"lead pipe cinch" and plumbers 1893
TheEditor at WORLDWIDEWORDS.ORG
Sun Jun 13 18:55:22 UTC 2004
Sam Clements wrote:
> Michael Quinion noted in his column
> that no connection between the plumbing trade/device for "cinching"
> pipe together, etc had been found.
> A story from the Dec. 13, 1893 Washington Post says that
> "The master plumbers assembled for their annual feast last evening,
> and they had a veritable lead pipe cinch. Every plumber was in the
> best of humor, as he had a right to be, for the winter is the harvest
> time. Then the cold grows strong and the pipe joints are weak."
> No device here, but it does tenuously connect the plumbing biz with
> the phrase, if only humorously.
This is interesting, if only to show that the expression was even by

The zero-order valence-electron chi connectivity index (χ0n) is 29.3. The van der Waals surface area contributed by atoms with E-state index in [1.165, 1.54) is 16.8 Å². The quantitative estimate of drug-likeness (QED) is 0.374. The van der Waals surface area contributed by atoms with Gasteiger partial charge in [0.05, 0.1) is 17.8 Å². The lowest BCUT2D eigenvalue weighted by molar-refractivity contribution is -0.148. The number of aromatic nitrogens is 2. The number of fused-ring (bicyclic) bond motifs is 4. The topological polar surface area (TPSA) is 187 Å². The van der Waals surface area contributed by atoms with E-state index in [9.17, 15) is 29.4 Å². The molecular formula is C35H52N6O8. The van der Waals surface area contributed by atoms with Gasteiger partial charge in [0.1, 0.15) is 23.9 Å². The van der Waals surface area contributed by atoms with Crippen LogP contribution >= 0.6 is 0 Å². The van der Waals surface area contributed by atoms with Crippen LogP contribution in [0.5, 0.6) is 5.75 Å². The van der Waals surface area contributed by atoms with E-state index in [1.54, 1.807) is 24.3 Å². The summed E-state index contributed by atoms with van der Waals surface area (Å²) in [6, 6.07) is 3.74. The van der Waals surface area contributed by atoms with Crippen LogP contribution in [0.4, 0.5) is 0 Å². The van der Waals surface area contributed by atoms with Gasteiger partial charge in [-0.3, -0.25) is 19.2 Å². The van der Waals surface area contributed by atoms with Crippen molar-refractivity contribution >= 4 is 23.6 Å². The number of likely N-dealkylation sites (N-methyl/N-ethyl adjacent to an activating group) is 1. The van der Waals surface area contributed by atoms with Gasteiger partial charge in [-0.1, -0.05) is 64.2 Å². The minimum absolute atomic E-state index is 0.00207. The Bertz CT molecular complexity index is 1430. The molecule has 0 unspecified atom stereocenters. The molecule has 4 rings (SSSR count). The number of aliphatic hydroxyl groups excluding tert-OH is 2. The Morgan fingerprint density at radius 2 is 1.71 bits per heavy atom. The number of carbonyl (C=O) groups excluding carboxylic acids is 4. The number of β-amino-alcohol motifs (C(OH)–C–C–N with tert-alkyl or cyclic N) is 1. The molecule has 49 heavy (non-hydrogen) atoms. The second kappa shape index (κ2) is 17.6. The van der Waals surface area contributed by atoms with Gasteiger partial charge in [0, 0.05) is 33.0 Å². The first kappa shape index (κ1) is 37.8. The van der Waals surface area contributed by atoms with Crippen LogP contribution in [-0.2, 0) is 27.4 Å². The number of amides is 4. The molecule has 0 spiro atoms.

then well enough known that it could be applied in this way. But I
would suggest that the humour in the association only arises if the
source of the expression hadn't been in plumbing to start with.
Several World Wide Words subscribers have asserted that there was a
device that acted like a wrench to hold lead pipe, but using a fabric
strap to avoid crushing or scratching the soft material (it was named
by one writer as a strap wrench) and that this was in fact the lead
pipe cinch of the expression. I found no examples of "pipe cinch"
(which might have resulted in the compound "lead pipe-cinch" being
reanalysed as "lead-pipe cinch") or any citation that suggested a
link between plumbing and cinches.
If anyone can help to take this forward, it would be one fewer
etymological puzzle for subscribers to tax me with!
Editor, World Wide Words
E-mail: <TheEditor at worldwidewords.org>
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